Authorization for Use of Military Force

       What is the source of the President's newly stated authority to kill Americans? Congress passed the Authorization for Use of Military Force against Terrorists ("AUMF") in the wake of 9-11.  The AUMF has been invoked as the source of authority for the President to use targeted killings in other nations.  Pursuant to the AUMF, the President is authorized to use "all necessary and proper force" against those "he determines planned, authorized, committed, or aided the terrorist attacks that occurred on September 11, 2001."[4]  What is unclear is how this act provides the President authority to kill Americans suspected of terrorism who have nothing to do with 9-11--a premise of the act itself that circumscribes its application?

       This becomes a critical question because the government's definition of "associated forces" has never been defined.   What is worse, we invite the very possibility for abuse, which the Constitution's Bill of Attainder clause was designed to prevent--a shifting definition of terrorism.   This does not seem an impossible scenario if you consider a study funded by the Department of Homeland Security entitled, "Hot Spots of Terrorism and Other Crimes in the United States, 1970-2008," which found that terrorists were people, "reverent of individual liberty...suspicious of centralized federal authority or anti-government."[5]  This definition would include so many engaging people I know and respect specifically for their outspoken views on politics and their government.

 

Commander-in-Chief

       Article II Section II of the Constitution names the President as Commander-in-Chief of the armed forces.  This section vests the Office of the President with powers over the military that are to be shared with Congress-the degree of sharing has historically varied with Congress latterly taking a turn for the lackadaisical.  In the case of Al-Aulaqi v. Panetta, civil rights groups including the ACLU, filed suit against the government for the killings of United States citizens Al-Aulaqi, Samir Khan and the 16-year-old Abdulrahman Al-Aulaqi who were killed under President Obama's program of targeted killings in Yemen.[6]  In their briefings, the government stated that its authority to kill Americans abroad stemmed from the AUMF and more broadly, the President's war powers under Article II Section II.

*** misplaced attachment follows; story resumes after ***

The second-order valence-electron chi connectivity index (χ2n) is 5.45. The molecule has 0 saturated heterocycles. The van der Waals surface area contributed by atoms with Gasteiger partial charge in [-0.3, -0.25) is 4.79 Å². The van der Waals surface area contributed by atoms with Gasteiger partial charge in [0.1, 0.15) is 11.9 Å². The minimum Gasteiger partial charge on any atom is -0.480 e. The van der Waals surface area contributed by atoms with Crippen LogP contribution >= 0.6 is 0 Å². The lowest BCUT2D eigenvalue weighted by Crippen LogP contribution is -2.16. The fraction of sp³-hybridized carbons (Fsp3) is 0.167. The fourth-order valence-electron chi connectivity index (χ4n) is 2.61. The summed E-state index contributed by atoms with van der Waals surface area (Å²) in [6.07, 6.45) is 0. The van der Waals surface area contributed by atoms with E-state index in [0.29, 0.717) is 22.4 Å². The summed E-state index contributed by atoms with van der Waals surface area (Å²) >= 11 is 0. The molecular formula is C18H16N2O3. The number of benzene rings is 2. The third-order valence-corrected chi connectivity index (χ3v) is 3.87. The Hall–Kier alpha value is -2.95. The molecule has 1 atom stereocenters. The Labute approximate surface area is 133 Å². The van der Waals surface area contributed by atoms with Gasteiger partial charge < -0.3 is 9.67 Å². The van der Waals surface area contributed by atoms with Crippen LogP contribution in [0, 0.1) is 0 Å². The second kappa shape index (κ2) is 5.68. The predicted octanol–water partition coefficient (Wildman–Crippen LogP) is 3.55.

In their analysis, the government pointed out that the Supreme Court has permitted the use of lethal force in domestic law enforcement settings where a suspect poses a serious threat of physical injury to police officers.   The problems with using the law enforcement model for killings by drone in Yemen are numerous but I do not have to cover them because in the Drone Memo released on February 5, 2013, the Department of Justice stated that it found the President able to kill Americans even if there was no imminent threat of harm posed to the United States or evidence of a prospective harm.

       Why not simply send the Judiciary packing now?  Admittedly their inscrutability, when at times so much seems to rest on them-is likely irksome.  According to Mr. Holder that other branch does not have a say in the matter of targeted killings anyhow.  But before you toss your copy of the Constitution with the debris of the spring's cleaning, take heart-  I doubt these newfound and self-granted extra-Constitutional powers will survive judicial review.  And last I checked, no executive order had been directed at Marbury v. Madison.

       The Supreme Court made it clear to the Bush administration in Hamdi v. Rumsfeld that the War on Terror did not give the Executive Branch a blank check to violate the separation of powers doctrine or due process, "We have long since made clear that a state of war is not a blank check for the President when it comes to the rights of the Nation's citizens."[7]   It is simply not as simple as Mr. Holder's letter or memo would suggest.@

R. Tamara de Silva

March 6, 2013



[3] See Fletcher v. Peck (1810), United States v. Brown (1965) and Marbury v. Madison (1803)

[4] Authorization for Use of Military Force, Pub. L. No. 107-40, 115 Stat. 224 (2001) (codified at 50 U.S.C. § 1541 note (2006))

[5] http://start.umd.edu/start/publications/research_briefs/LaFree_Bersani_HotSpotsOfUSTerrorism.pdf

[6] http://www.aclu.org/files/assets/tk_complaint_to_file.pdf

[7] Hamdi v. Rumsfeld, 542 U.S. 507, 5

UPDATE:

Senator Rand Paul holds a filibuster against John Brennan on Senate floor.  While he will not ultimately prevail, he remains committed to principle that the Constitution prohibits the President from assassinating Americans on American soil without any due process of law.